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April 11, 2005
Threatening America's Most Cherished Economic Assets
Fordham University's Doron Ben-Atar has a biting piece on Grokster in the April issue of the Chronicle of Higher Education. Ben-Atar calls the Cartel arguments "disingenuous and shortsighted," noting that it is crying poverty on behalf of itself and mega-star artists while fighting tooth and nail against college students and people who live on a few dollars a day.
His basic argument is similar to the "smashing mercury" meme: you can't stop the practice with lawsuits, no matter how many or how big. All you can do in this case is drive the money and innovation offshore. Ben-Atar notes that regimes with far more coercive powers at their disposal have failed to lock up technical innovations, even when they had physical islands at their disposal.
My favorite quote:
What allows the United States to remain the world's center of innovation is cultural experimentation and the free exchange of ideas. The solicitor general's brief betrays ignorance of the contradictory manner in which our own loose implementation of intellectual-property laws turned the United States from an underdeveloped confederation on the periphery of the Atlantic into the world's leading industrial power. The problems we face today are hardly new, and our conversation will be much enriched by a broader historical perspective.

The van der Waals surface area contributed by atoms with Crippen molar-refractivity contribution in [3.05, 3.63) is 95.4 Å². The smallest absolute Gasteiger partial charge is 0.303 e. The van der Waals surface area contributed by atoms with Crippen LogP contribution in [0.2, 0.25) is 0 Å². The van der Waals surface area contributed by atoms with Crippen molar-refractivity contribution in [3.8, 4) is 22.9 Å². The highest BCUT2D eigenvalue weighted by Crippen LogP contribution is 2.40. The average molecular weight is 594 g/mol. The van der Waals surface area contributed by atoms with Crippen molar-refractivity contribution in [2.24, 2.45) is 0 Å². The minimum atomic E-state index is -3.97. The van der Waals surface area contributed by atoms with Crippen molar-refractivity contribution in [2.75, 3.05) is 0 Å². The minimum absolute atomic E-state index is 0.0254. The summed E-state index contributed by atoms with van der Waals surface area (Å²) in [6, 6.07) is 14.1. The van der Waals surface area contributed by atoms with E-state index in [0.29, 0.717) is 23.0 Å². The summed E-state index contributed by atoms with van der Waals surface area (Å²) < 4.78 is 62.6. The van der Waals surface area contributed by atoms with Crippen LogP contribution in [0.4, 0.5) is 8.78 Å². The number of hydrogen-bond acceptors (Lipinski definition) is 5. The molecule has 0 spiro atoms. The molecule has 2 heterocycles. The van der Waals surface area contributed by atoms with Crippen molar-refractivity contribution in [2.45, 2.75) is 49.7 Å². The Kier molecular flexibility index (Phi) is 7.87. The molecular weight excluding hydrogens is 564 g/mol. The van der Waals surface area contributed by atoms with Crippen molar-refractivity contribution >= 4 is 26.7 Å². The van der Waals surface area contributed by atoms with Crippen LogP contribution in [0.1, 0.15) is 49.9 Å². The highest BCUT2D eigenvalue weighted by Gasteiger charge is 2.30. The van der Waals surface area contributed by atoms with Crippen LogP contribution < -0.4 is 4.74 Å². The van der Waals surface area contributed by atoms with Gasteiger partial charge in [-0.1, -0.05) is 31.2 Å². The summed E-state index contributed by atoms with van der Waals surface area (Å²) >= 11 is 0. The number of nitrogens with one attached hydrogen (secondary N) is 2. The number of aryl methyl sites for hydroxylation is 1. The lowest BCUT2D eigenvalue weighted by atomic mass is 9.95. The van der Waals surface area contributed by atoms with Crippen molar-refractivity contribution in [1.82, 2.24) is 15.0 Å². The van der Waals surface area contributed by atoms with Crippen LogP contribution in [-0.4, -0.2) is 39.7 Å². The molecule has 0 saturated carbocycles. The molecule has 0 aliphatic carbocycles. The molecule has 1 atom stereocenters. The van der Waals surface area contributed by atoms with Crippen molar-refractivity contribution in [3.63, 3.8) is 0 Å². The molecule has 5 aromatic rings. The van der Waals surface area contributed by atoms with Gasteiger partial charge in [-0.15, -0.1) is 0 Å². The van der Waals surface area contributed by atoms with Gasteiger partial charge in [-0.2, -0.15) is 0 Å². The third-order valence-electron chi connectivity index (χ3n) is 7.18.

While I agree with Ben-Atar's basic thesis I think it's worth noting that seas are no barrier to the Cartel's jihad (Sharman/KaZaa suits, etc) and that the US is doing its damnedest to export its intellectual property Stalinism around the world through WIPO and bilateral trade agreements.
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